Skip to main content

Notebook & Easel: A Clement Arts Blog

News & Events

The Gift of Art and the Calling to Care

by Carmen Overton

I am writing this from the Clement Arts office on a Tuesday evening. As I drive into the parking lot, I watch as children run across the playground and a mom multi-tasks by taking her dog for a walk while her aspiring artist is in class.

In between a mix of classical music, I can hear moms chatting in the library. It’s the start of a new semester for our fine arts classes for children. I pause for a moment to thank God for the gift of this music and these voices. The significance of which is not lost on me.

One year ago we were beginning classes with decreased capacity, temperature checks, deep cleaning measures, and a lot of fear. We didn’t know if our semester would end like it did in the spring – abruptly.

Here we are with two semesters behind us in this pandemic, and we are much more confident in not only our ability to keep kids safe but also in the important role these classes serve right now. With safety measures still in place, we opened our fall semester with the largest enrollment we’ve ever had.

This season of record enrollment tells me three things:

1. Parents and guardians trust us to create and environment where children can safely practice and develop fine arts skills;

2. Children need the arts now more than ever;

3. God is still calling us to make a difference in the lives of vulnerable children.


Clement Arts classes are open to the entire community, but children in foster care are invited to attend tuition-free. An instructor recently shared that the beauty of her class is that it’s a safe place. Not just an art studio that’s been made physically safe with spread out tables and hand sanitizer, but a place where students feel safe to share about their foster care story, or their orphanage story, or their adoption story.

Not every child has been through these experiences, but they all get to listen, ask questions, and share their story. In the end, they find common ground as they learn that they were created by a Creator who loves them and that they in turn can create in a way that brings value and adds beauty to the world.

Research has long shown the benefits of art in reducing stress. Whether it is expression through dance, music, or a paint brush, the arts give us a different way to process and express our world. Children are certainly not exempt from the stresses that we’ve all experienced for over a year. If nothing else, the changes to most school environments have likely brought great levels of stress at least for a time.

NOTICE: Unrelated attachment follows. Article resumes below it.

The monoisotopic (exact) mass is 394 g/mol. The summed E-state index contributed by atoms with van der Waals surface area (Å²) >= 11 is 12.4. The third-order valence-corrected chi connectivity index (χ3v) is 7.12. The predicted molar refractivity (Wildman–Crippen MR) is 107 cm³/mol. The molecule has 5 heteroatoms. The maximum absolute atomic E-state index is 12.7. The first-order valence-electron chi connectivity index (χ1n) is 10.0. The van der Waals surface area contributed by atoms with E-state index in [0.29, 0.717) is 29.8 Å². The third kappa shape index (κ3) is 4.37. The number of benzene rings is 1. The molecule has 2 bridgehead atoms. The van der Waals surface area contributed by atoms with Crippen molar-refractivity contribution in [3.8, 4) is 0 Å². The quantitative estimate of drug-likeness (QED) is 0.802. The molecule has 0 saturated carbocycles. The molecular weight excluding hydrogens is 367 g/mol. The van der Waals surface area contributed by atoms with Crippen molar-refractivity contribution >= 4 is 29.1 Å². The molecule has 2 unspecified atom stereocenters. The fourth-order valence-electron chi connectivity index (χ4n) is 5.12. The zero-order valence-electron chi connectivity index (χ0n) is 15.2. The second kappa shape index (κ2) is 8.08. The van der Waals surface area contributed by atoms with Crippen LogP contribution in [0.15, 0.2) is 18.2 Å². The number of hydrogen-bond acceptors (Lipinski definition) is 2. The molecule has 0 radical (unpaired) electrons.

You may remember near Easter in 2020 that there was a trend for families to decorate their driveways with mosaic-style sidewalk chalk displays. This action not only united us but also brought great comfort. The arts have a way to comfort us. The act of artistic creation can be therapeutic and restorative, and that is something we can all benefit from right now.

Throughout the Bible, God promises to be with the orphans and widows and invites us as believers to care for them. This is still true today, and Clement Arts remains dedicated to that mission. God continues to be faithful to fill our classes with children who are learning what the intersection of art and faith looks like. He continues to call families to adoption and provides the funds to cover necessary expenses. He continues to place children in our own community into safe and nurturing foster homes and to provide communities of people to ensure that they are supported on their foster care journey. He is providing more than enough.

In Deuteronomy 10: 17 we read about our God who is the “God of gods and Lord of Lords, the great, the mighty, and the awesome God, who is not partial and takes no bribe.” Immediately after this verse describing the magnificent power of our God, we read that “He defends the cause of the fatherless and the widow, and loves the foreigners residing among you, giving them food and clothing.”

And weren’t we all once foreigners to God who through His son Jesus adopted us as His own? As those who have been adopted into His kingdom, let’s dance! Let’s sing!  Let’s paint! And let’s take care of the vulnerable together.


Carmen is the Executive Director of Clement Arts. She sees the arts as a meaningful way to bring people together to provide hope and help to children and families called to foster care and adoption. Storytelling is Carmen’s favorite art form, especially classic children’s literature.

Clement Arts is a nonprofit organization supporting gospel-centered orphan care through the arts. We connect communities to foster and adoptive families in their midst through musical and artistic events, instructional arts classes for children, independent creative projects, and church foster care ministry partnerships.